“ ‘These data represent the longest frontline improvement in median PFS seen to date in women with advanced ER+ breast cancer,’ senior study author Dennis J. Slamon, MD, PhD, chief of the Division of Hematology/Oncology in the UCLA Department of Medicine, said when presenting the findings at ASCO.”

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3-Year Follow-Up Data for Dabrafenib/Trametinib Confirm Results of Combo in Melanoma

Excerpt:

“Three-year follow-up data from the phase III COMBI-d study was presented at the 2016 ASCO Annual Meeting, revealing impressive overall survival (OS) and progression-free survival (PFS) data for the dabrafenib (Tafinlar) and trametinib (Mekinist) combination therapy for patients with BRAF-mutant metastatic melanoma.

“At the February 15, 2016 data cutoff for the 3-year analysis, 58% of patients remained on therapy. The 3-year PFS rate with the combination was 22% versus 12% with single-agent dabrafenib. The 3-year OS rate was 44% with dabrafenib plus trametinib compared with 32% with dabrafenib alone.

” ‘This is the longest OS follow-up among randomized phase III trials evaluating a BRAF plus MEK inhibitor in patients with BRAF-mutant metastatic melanoma,’ said lead investigator Keith T. Flaherty, MD, Massachusetts General Hospital Cancer Center and Professor of Medicine, Harvard Medical School. ‘With additional follow-up, and now 3-year maturity, dabrafenib plus trametinib continued to show significant benefit over dabrafenib monotherapy, despite crossover.’ ”

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Combining BRAF Inhibition, Anti-PD-1 No Help in BRAF-Mutant Melanoma

Excerpt:

“Patients with BRAF-mutant melanoma obtained no survival benefit from combined treatment of anti-BRAF therapy and an immune checkpoint inhibitor, a retrospective analysis showed.

“Median progression-free survival (PFS) was 6.0 to 6.5 months in BRAF-inhibitor naive patients who received a PD-1/PD-L1 inhibitor alone or with a BRAF inhibitor. Patients with prior exposure to a BRAF inhibitor had a median PFS of 8.0 months with anti–PD-1 therapy and 4.5 months with combined treatment. Median overall survival was 10.5 to 12 months with a PD-1/PD-L1 inhibitor alone or in combination with a BRAF inhibitor, regardless of prior BRAF inhibitor exposure status.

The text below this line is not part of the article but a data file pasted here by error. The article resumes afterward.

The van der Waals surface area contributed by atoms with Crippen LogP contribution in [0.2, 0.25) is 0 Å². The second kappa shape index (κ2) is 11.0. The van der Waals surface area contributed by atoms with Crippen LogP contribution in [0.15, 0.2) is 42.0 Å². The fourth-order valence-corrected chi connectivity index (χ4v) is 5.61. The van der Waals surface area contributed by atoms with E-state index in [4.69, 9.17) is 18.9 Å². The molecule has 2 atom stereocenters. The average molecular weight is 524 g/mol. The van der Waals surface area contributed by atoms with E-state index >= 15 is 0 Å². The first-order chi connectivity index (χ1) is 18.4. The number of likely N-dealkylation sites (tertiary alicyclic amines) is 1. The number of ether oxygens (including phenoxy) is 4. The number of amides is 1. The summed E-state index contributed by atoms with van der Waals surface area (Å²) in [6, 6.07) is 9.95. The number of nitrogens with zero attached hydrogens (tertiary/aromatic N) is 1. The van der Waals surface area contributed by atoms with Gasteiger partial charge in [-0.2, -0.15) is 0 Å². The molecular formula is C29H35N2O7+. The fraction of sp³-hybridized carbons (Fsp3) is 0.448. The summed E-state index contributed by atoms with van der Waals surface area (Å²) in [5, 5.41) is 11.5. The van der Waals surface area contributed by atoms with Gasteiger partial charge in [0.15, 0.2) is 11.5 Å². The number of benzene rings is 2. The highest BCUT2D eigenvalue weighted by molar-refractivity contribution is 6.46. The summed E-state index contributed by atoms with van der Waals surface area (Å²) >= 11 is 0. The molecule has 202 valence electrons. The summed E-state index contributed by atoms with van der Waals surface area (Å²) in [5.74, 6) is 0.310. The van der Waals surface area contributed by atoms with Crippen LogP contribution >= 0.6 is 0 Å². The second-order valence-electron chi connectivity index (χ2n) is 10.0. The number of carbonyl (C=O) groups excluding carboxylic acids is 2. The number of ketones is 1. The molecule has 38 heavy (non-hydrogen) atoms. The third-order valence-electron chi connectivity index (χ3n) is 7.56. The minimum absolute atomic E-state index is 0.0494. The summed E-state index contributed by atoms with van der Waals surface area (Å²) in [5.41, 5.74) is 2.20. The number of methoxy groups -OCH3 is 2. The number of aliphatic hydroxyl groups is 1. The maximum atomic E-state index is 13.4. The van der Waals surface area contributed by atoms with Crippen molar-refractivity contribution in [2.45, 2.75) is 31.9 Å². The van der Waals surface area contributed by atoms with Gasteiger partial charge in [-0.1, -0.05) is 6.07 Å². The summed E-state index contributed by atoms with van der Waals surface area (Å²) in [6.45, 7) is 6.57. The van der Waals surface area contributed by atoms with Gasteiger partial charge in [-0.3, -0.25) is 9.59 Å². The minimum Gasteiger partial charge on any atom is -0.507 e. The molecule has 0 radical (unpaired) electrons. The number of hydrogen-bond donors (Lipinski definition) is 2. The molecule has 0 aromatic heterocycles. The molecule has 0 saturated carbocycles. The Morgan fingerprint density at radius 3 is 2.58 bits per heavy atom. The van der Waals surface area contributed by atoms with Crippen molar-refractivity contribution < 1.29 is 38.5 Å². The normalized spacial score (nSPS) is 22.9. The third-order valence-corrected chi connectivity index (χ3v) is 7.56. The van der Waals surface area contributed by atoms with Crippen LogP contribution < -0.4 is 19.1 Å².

“ ‘BRAF inhibitor-refractory patients derived no additional benefit with anti-PD therapy in combination with BRAF inhibition,’ Wen-Jen Hwu, MD, of MD Anderson Cancer Center in Houston, and colleagues concluded in a poster presentation at the 2016 ASCO Annual Meeting in Chicago. ‘Clinical findings are similar with either anti-PD alone or in combination with BRAF inhibition in terms of objective response rate (ORR), disease control rate (DCR), and overall survival (OS).’ ”

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Black Women Less Likely to Pursue BRCA Testing and Cancer Risk Reduction Measures

Excerpt:

“Findings from a population-based study reported at the 2016 ASCO Annual Meeting revealed that young black women with breast cancer are much less likely to undergo testing for the BRCA gene than other women. Or, if they do carry a BRCA mutation, they are less likely to get a prophylactic mastectomy or salpingo-oophorectomy to reduce the risk of developing cancer.

“The research identified disparities in recipients of BRCA testing between non-Hispanic white women, Hispanic, and black women, with the latter being the least likely to undergo testing. Likewise, black women who were BRCA carriers were less likely to undergo risk-management practices compared with their white and Hispanic counterparts.

“ ‘We need to understand the reasons for these findings,’ said lead study author Tuya Pal, MD, a clinical geneticist at the Moffitt Cancer Center in Tampa, Florida. Ultimately, it’s the patient who must decide whether to have genetic testing and take prophylactic measures for risk management, Pal said.”

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AbbVie Shares Fall on Low Survival Data for Lung Cancer Drug

Excerpt:

“AbbVie Inc.’s shares fell Monday after an early trial showed patients taking the company’s experimental lung cancer drug survived fewer months than typical of those on chemotherapy, raising questions as to whether the company was right to buy the medicine in a $5.8 billion deal.

“AbbVie’s drug is known as Rova-T. In patients with an aggressive form of lung cancer who expressed more of the protein marker known as DLL3 that’s targeted by the drug, median survival was 5.8 months, according to data presented Sunday at the annual meeting of the American Society for Clinical Oncology in Chicago. With the only approved drug for recurrent disease, a form of chemotherapy called topotecan, median overall survival is about seven months, according to Tony Butler, an analyst at Guggenheim Partners.

“Rova-T’s initial survival data could be a disappointment to investors, Barclays analyst Geoff Meacham said in a note to clients. AbbVie’s shares dropped 4 percent to $62.42 at 10:32 a.m. in New York.”